Rosenthal paved way for Jews at the N.Y. Times

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Early in 1975, A.M. Rosenthal, the top editor of the New York Times, needed to hire a clerk. By the ostensible job description, the clerk would attend to the dross of taking messages and running errands.

Unofficially, the clerking position served as prelude to a reporting position. And by Times custom, the coveted apprenticeship invariably went to a polished product of the Ivy League. This time, however, Rosenthal selected a copy boy named Ari Goldman, a graduate of Yeshiva University and probably the only Orthodox Jew in the Times newsroom at the time.

The hiring of Goldman as his clerk pales beside the most obvious achievements Rosenthal’s 17 years leading the Times — publishing the Pentagon Papers in spite of opposition from the Nixon Administration; infusing vivid, stylish writing into the dully authoritative pages of the Good Gray Lady; rescuing the paper from financial peril through the creation of new sections covering topics from science to home decor, all of them sources of major advertising revenue.

Then again, Rosenthal’s selection of Goldman helps attest to another significant, if overlooked, element of his legacy. By the time he died last week at the age of 84, Rosenthal had done more than any one individual to reconcile the Times to its Jewish identity. He made being a Jew on the Times, or being a Jew of the Times, unashamedly, unexceptionally normal.

During Rosenthal’s early years on the paper (he was hired at the age of 21), the leading editors included two Southern patricians, Turner Catledge and Clifton Daniel. The so-called “bullpen” of editors tended to be mostly Roman Catholic.

Some of the Jews in the newsroom (or their parents) had anglicized their names, Shapiro becoming Shepard, Topolsky becoming Topping.

Amid such company, Rosenthal stuck out for reasons that only began with his name. He was born Abraham Michael Rosenthal on May 2, 1922. During his childhood in the Bronx, he lost four of his five sisters to illness and his father to an accident on his housepainter’s job. Rosenthal himself, stricken with osteomyelitis, lost use of his legs for a year and was cured only as the charity patient of a hospital. His life, suffused with tragedy and want, gave the lie to every nostalgic cliché about Jewish immigration.

There was nothing smooth about Rosenthal. Nor was he the least bit apologetic about the rough edges. Rosenthal had been formed by the Amalgamated Houses, an apartment complex subsidized by the garment workers’ union, and by City College, “the poor man’s Harvard.”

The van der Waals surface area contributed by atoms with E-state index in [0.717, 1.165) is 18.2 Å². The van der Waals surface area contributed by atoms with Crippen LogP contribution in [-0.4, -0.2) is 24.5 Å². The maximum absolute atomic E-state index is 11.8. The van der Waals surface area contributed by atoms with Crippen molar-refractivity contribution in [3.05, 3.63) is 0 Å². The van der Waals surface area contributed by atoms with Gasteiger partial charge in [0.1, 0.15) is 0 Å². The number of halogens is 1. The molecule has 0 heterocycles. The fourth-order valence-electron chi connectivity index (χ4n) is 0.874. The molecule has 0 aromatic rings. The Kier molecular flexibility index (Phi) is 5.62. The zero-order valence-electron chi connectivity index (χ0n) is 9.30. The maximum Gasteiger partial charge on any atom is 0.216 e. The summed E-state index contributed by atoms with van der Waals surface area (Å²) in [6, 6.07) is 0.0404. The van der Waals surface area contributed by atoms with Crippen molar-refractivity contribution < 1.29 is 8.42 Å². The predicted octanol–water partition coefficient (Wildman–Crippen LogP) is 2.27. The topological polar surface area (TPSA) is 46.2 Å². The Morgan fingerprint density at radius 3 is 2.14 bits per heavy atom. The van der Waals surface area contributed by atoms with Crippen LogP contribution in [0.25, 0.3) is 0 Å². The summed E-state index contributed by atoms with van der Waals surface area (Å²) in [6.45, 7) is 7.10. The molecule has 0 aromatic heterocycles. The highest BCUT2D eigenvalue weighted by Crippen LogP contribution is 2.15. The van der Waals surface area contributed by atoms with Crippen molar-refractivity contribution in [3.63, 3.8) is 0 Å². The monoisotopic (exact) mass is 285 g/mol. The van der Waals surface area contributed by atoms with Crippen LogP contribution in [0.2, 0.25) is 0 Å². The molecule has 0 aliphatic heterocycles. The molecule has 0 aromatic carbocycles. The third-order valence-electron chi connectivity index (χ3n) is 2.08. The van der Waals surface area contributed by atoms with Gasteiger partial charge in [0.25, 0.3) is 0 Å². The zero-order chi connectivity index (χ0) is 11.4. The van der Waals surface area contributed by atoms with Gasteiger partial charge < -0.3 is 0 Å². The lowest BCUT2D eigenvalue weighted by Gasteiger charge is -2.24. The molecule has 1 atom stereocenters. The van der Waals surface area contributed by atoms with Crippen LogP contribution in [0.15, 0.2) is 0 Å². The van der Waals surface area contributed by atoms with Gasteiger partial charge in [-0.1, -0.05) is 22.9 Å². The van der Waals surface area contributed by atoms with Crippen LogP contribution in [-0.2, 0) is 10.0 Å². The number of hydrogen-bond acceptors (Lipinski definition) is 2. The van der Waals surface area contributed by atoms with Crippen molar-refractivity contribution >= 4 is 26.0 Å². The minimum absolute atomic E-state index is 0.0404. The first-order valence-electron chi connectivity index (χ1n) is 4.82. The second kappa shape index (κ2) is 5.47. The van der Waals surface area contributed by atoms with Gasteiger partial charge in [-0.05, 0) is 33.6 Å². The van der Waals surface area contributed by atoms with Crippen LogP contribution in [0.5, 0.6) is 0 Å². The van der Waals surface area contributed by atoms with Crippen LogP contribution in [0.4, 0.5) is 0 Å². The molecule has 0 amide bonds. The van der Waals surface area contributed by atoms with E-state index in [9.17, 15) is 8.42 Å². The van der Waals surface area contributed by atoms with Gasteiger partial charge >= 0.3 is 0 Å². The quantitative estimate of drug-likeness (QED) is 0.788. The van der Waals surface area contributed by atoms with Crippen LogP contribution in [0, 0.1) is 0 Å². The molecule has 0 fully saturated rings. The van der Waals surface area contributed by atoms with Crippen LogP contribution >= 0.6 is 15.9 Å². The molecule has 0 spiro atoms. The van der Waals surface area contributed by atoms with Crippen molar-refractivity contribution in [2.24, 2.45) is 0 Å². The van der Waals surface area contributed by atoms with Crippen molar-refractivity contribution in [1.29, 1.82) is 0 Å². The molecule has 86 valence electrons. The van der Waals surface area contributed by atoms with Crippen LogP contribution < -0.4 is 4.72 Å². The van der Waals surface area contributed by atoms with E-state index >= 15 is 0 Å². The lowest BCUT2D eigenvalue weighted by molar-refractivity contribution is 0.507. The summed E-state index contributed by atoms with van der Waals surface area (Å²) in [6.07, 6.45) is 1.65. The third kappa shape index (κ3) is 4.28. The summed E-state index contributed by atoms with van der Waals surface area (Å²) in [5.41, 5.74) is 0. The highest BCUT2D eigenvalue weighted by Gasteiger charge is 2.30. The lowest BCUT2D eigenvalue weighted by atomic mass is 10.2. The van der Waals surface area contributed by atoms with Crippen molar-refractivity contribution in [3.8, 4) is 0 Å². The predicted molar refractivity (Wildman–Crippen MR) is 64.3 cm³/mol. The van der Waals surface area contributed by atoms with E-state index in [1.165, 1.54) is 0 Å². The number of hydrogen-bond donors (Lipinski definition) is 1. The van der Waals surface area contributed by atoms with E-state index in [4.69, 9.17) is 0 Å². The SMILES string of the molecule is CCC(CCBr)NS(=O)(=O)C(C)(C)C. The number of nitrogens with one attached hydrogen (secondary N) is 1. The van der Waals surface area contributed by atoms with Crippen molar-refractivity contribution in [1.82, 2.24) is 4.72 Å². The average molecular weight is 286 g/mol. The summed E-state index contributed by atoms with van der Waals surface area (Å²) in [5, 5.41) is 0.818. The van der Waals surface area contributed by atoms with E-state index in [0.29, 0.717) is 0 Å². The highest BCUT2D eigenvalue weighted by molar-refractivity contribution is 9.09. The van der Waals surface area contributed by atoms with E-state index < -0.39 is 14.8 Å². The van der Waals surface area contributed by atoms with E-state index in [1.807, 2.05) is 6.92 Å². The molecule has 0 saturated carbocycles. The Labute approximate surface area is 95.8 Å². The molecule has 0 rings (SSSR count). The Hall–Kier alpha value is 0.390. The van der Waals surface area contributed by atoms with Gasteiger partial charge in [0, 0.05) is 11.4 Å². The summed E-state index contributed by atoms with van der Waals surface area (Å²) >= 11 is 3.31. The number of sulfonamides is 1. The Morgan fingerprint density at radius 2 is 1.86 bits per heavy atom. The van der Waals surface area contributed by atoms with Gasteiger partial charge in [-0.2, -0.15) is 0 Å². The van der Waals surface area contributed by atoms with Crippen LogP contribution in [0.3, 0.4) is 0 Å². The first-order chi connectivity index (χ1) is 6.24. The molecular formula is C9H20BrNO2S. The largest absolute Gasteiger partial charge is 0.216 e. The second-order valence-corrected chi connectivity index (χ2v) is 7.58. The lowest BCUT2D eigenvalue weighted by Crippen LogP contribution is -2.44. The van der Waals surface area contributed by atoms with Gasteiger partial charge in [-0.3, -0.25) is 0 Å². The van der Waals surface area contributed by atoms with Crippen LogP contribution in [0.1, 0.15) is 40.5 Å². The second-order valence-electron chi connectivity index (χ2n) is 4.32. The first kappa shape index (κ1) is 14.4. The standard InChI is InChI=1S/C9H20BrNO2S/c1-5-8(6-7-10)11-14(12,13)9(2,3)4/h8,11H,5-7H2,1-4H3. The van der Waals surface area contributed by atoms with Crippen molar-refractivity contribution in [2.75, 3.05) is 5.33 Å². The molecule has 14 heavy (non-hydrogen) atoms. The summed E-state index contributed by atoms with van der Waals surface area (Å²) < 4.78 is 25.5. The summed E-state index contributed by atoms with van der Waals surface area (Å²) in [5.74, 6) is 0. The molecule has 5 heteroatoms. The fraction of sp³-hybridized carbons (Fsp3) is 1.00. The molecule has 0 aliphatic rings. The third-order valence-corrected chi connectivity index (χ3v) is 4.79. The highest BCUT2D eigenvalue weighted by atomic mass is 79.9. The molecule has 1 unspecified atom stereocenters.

In his tempestuous nature, in his indifference to appearance, in his ravenous appetite for ideas and argumentation, he was a Jew from the Bronx. He could not have passed for a non-Jew if it would have saved him from the Spanish Inquisition.

Like many American Jews of his generation, Rosenthal combined pride in his heritage with ambivalence about Judaism. He did not have a bar mitzvah as a child. He married and had children with an Irish Catholic, Anne Burke. He worked on the High Holy Days. He kept none of the dietary laws. Yet he also had an intimate acquaintance with the consequences of Jewish identity in an often-hostile world.

It was understood, during Rosenthal’s early years as a reporter, that no Jew could represent the Times as a foreign correspondent. When the edict relaxed a bit, Rosenthal appealed for an open position in the Paris bureau. The answer came back from Cyrus Sulzberger, the publisher’s nephew, who was then serving as bureau chief, that Paris already had one Jew. Sulzberger meant Henry Giniger, the No. 2 man in the bureau. He did not even count himself as a member of the tribe.

When Rosenthal returned from his foreign postings in 1963 to become the metropolitan editor, he chose as his deputy Arthur Gelb, another child of the Jewish Bronx. Their partnership remained intact until Rosenthal retired as executive editor 23 years later, and it very much included the ease with which both wore their Jewishness, if not necessarily their Judaism. While overseeing coverage first of the city and then of the nation and world, “Abe” and “Arthur” (as they were invariably known in the newsroom) never lost track of where to get the best egg cream. They shared a certain sensibility born of their common past — an affinity for immigrants and the working class, a belief in the uplifting power of art, a revulsion at radical politics and urban violence.

As managing editor and then executive editor, the posts he occupied from 1969 until 1986, Rosenthal undid one of the Times’ final, unspoken limitations on Jews. This one held that no Jew could report on Israel, lest the bloody flag of dual loyalties be raised.

Rosenthal changed the nature of his Jewishness as he grew older. During the High Holy Days one year in the late 1960s, Gelb bought a pair of tickets to the Kol Nidre service at Central Synagogue in midtown Manhattan.

Gelb offered Rosenthal the spare ticket and he took it. The experience, as Gelb recalled, “was an epiphany.”

Midway through his 70s, Rosenthal returned to Central Synagogue to finally have a bar mitzvah.

Rude, noisy, opinionated, earthy, sentimental, mercurial, stubbornly unreconstructed no matter how his second wife made him over with designer suits and bow ties, Abe Rosenthal in death as in life barged through the doors as himself, a journalist nonpareil and an American Jew.